I learned how to fail. The idea of attempting to lift a weight you’re not sure you can handle can be intimidating, and for good reason. But once you fail a lift and get out unscathed, it’s so much easier to get past that fear. On that note, I won’t attempt weights that I’m unsure about unless I have a spotter, safety bars are properly set up, or I trust that I can fail safely.
I continually learn about the process: the anatomy behind the lifts, the reason behind certain programming, what to expect as I continue on a program. I mostly get all this information through my research-ridden human weightlifting encyclopedia that is my husband, but the wealth of knowledge he shares keeps me very aware. With this also came the realization that media very frequently feeds us a load of nonsense. The quality lifting programs that I’ve come across aren’t found in glossy magazines covered in glitter and photoshopped abs. It’s probably not going to appear glamorous. And it’s definitely going to be damn hard.
I accept that I won’t always be drenched in sweat, and at the same time I anticipate hard work. I often don’t break a sweat when I’m at the gym, and in the past I would’ve thought I didn’t work hard enough. My soreness, full-body cramps in the middle of the night, and inability to use the stairs afterwards tell me differently.
I appreciate recovery. The fatigue from a tough session sometimes doesn’t set in right away, so early on I thought doing more was always better. But when my next session would come around, I’d still be so gassed from earlier in the week that I couldn’t perform nearly as well. Now I know I need to stick with the plan and let myself recover in between sessions. This means getting quality sleep, hydrating, and fueling my body with food.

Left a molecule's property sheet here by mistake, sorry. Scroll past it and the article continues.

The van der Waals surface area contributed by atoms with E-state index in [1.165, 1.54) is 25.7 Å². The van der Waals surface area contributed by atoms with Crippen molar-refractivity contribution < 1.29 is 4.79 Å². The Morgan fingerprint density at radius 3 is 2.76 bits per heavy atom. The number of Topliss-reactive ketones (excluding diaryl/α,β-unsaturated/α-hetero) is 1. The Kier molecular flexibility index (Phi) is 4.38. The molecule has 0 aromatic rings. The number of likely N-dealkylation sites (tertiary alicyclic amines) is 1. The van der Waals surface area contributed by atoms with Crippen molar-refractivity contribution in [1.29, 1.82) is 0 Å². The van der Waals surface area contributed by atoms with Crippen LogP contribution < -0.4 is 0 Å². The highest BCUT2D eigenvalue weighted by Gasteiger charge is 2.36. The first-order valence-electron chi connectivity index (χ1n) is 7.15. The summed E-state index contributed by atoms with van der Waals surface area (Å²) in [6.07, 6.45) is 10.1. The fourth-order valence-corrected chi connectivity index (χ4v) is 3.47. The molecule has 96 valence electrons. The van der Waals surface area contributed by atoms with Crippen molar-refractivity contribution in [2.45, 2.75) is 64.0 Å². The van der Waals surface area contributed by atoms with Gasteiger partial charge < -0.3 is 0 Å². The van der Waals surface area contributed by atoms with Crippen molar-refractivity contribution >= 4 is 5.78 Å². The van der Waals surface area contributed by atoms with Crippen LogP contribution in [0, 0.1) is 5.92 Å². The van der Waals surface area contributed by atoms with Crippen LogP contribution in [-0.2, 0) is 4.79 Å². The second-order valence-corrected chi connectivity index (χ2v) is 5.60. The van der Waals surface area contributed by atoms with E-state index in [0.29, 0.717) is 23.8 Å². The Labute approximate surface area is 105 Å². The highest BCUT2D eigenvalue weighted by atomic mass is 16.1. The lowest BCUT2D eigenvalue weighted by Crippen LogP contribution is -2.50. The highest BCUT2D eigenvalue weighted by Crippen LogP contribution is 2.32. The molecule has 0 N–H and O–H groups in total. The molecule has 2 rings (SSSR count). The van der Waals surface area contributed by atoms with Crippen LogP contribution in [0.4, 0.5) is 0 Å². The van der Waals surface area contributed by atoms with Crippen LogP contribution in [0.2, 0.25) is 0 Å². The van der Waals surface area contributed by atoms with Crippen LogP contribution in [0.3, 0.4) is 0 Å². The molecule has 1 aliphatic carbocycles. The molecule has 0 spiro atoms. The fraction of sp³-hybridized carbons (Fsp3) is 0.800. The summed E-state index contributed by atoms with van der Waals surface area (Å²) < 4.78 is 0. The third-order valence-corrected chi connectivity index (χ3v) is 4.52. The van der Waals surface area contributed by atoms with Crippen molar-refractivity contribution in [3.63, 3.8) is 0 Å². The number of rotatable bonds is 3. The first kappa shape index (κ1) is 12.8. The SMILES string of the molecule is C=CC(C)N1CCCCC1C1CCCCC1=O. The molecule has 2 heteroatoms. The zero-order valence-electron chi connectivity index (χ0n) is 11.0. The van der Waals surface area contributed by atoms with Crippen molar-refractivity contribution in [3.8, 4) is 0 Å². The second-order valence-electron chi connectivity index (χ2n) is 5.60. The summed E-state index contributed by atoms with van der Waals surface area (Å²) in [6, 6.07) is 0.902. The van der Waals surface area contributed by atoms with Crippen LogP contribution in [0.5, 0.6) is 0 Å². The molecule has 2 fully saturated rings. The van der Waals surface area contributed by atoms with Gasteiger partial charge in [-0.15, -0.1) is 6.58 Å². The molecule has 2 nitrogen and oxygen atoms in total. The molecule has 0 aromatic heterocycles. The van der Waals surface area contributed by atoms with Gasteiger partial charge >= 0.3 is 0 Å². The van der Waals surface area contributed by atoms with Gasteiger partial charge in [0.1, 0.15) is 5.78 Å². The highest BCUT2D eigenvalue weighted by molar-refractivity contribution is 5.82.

I do what makes me happy. For instance, I didn’t truly enjoy competing, so I’ll likely just carry on only competing against myself. At the end of the day, that’s all it’s really about. If I didn’t actually enjoy all that’s involved with this process, then I wouldn’t stick with it year after year.
If I could choose one word to sum up everything I’ve learned about strength training over the years, it would be consistency. You could be using an optimal program, but if you’re not doing it consistently then you’re unlikely to take it as far as you had hoped. If choosing a less efficient program with a little less time or energy commitment means you’re able to be more consistent with your sessions, I believe it will take you further than the program you can’t commit to regularly.
I find myself trying to sell people on the idea as if I’m going to get commission if they decide to start training for strength. It’s because lifting was a game-changer for me. It has allowed me to witness my body getting stronger over time and achieving the seemingly unattainable. It has given me a persisting purpose in the gym beyond burning calories. It has challenged me to work hard and to get better. I feel like I’m no longer battling with myself because I have a new appreciation for my body and my abilities. So when someone asks me how to get started, I want them to have all the tools to be successful. They might not marry their trainer, but they can gain a whole lot of self-love in the process.